One of the primary tasks of teachers is to prepare students for the next steps in their academic or professional careers. This is also true of those instructors preparing students for licensure and certification exams. Faculty must present required course content so students can successfully complete the program, while being mindful of the skills students will need for future careers.
Because content areas often build upon each other, students interact with specific material as designated throughout a course or program. Some content coverage occurs at the beginning of students’ first year in a program and might not be revisited until they prepare for a licensure exam or other high-stakes assessment. More often than not, students will need to revisit material they have not recently engaged with before a summative exam. Without a properly paced review period, students may find themselves frantically studying old material before the most important exams in their academic careers. How can faculty prevent this problem?
Ideally, programs and instructors build curricula in a way that scaffolds previously covered content with new content, but this doesn’t always happen in practice. Even when faculty successfully integrate new content with old, students sometimes overlook connections with old material as they strive to learn new material — the information covered on the next test — to pass the class. A consistent review of previously covered content throughout each semester isn’t always feasible, as it can diminish valuable time for studying new material, while also putting a strain on faculty time and resources.
How Assessments Can Help
What can students and faculty gain from using assessments to cover both new and old content throughout the curriculum? Faculty may not have time to engage students with content from previous courses during class time, but students can review this content independently through asynchronous assessments. This allows students to review material while also self-assessing their content knowledge — without affecting their GPA. If students continue to struggle on specific content on these assessments, they can direct their study time more efficiently when it’s time to prepare for a licensure, certification, or other high-stakes exam. Additionally, educational research indicates that planned repetition over an extended period leads to better knowledge retention. By leveraging low- or no-stakes formative assessments throughout a class or program, faculty can facilitate this repetition without overwhelming students.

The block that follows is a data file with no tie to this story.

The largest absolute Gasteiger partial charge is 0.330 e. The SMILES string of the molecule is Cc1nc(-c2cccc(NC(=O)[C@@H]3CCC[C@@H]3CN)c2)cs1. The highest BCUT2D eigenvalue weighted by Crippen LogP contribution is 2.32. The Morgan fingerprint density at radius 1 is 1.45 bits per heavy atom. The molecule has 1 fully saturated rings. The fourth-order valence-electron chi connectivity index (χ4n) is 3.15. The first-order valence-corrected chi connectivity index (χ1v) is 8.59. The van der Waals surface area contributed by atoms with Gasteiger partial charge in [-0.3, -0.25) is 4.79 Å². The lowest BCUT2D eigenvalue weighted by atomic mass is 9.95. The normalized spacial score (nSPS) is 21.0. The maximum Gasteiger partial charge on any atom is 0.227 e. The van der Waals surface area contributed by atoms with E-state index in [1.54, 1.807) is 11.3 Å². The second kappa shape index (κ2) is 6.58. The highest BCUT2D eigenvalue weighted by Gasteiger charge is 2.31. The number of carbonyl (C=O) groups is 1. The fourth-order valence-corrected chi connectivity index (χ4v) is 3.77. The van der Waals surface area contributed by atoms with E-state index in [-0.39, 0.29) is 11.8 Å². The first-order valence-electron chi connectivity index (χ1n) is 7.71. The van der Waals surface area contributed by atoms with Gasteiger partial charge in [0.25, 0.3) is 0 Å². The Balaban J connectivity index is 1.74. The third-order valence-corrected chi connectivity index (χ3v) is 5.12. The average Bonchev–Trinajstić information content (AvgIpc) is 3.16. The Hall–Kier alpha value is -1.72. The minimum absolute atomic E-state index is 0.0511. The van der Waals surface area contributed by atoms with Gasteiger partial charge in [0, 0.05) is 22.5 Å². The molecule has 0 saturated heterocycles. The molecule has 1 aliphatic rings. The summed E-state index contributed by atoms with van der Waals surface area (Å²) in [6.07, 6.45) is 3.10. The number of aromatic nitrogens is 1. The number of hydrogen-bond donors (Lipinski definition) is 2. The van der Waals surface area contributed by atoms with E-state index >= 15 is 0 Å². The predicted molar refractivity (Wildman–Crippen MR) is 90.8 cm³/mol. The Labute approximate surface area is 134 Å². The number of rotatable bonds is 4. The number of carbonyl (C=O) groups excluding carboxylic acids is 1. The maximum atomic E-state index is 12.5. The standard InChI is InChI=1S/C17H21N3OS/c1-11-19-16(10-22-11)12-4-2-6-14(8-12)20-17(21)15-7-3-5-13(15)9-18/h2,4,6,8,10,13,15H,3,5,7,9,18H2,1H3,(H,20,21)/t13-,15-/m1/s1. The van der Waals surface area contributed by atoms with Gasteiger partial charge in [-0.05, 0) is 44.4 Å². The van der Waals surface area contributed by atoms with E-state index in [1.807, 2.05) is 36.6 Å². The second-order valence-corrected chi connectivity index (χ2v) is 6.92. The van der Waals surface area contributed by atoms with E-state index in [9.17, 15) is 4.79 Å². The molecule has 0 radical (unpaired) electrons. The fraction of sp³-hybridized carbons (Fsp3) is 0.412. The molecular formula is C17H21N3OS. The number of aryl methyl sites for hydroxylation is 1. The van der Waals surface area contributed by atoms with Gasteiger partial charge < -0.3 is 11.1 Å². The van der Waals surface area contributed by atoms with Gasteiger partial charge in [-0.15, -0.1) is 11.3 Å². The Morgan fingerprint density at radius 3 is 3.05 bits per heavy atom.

Fortunately, instructors don’t always need to create these assessments as separate, new quizzes. They can recycle retired exam items to create practice formative assessments, which can help students stay up to date on content throughout the curriculum. This will help students retain key concepts, and save time for faculty and students in exam prep. Through spaced repetition of asynchronous assessments, students can avoid cramming content they have not engaged with since the beginning of their program. With this approach, instructors can increase passage rates on high-stakes exams while decreasing exam-prep stress for students.
ResearchGate: Repetition Is the First Principle of All Learning